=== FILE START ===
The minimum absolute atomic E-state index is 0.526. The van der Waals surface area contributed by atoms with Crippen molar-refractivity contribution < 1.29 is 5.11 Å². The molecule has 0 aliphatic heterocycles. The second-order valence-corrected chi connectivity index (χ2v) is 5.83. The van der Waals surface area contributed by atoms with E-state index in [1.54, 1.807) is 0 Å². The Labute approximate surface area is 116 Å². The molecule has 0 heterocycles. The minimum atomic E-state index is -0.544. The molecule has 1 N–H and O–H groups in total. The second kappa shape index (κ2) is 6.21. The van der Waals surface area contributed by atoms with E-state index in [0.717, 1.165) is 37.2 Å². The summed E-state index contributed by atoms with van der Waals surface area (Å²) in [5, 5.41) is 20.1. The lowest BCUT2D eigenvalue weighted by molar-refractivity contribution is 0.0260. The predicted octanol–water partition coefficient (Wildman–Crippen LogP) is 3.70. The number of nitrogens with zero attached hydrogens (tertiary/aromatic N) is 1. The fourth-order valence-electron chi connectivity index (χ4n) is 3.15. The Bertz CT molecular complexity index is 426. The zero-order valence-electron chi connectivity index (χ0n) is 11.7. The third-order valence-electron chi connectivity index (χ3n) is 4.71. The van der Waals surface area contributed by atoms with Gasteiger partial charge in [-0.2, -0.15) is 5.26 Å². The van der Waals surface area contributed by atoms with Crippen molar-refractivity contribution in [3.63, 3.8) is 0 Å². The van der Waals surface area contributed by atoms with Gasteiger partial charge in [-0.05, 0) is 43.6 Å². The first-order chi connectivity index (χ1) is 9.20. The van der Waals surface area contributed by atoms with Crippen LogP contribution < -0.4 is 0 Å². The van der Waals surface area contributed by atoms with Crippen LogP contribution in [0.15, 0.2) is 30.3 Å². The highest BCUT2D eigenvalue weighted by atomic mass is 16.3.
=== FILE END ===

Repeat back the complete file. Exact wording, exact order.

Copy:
The minimum absolute atomic E-state index is 0.526. The van der Waals surface area contributed by atoms with Crippen molar-refractivity contribution < 1.29 is 5.11 Å². The molecule has 0 aliphatic heterocycles. The second-order valence-corrected chi connectivity index (χ2v) is 5.83. The van der Waals surface area contributed by atoms with E-state index in [1.54, 1.807) is 0 Å². The Labute approximate surface area is 116 Å². The molecule has 0 heterocycles. The minimum atomic E-state index is -0.544. The molecule has 1 N–H and O–H groups in total. The second kappa shape index (κ2) is 6.21. The van der Waals surface area contributed by atoms with E-state index in [0.717, 1.165) is 37.2 Å². The summed E-state index contributed by atoms with van der Waals surface area (Å²) in [5, 5.41) is 20.1. The lowest BCUT2D eigenvalue weighted by molar-refractivity contribution is 0.0260. The predicted octanol–water partition coefficient (Wildman–Crippen LogP) is 3.70. The number of nitrogens with zero attached hydrogens (tertiary/aromatic N) is 1. The fourth-order valence-electron chi connectivity index (χ4n) is 3.15. The Bertz CT molecular complexity index is 426. The zero-order valence-electron chi connectivity index (χ0n) is 11.7. The third-order valence-electron chi connectivity index (χ3n) is 4.71. The van der Waals surface area contributed by atoms with Gasteiger partial charge in [-0.2, -0.15) is 5.26 Å². The van der Waals surface area contributed by atoms with Crippen molar-refractivity contribution in [3.63, 3.8) is 0 Å². The van der Waals surface area contributed by atoms with Gasteiger partial charge in [-0.05, 0) is 43.6 Å². The first-order chi connectivity index (χ1) is 9.20. The van der Waals surface area contributed by atoms with Crippen LogP contribution < -0.4 is 0 Å². The van der Waals surface area contributed by atoms with Crippen LogP contribution in [0.15, 0.2) is 30.3 Å². The highest BCUT2D eigenvalue weighted by atomic mass is 16.3.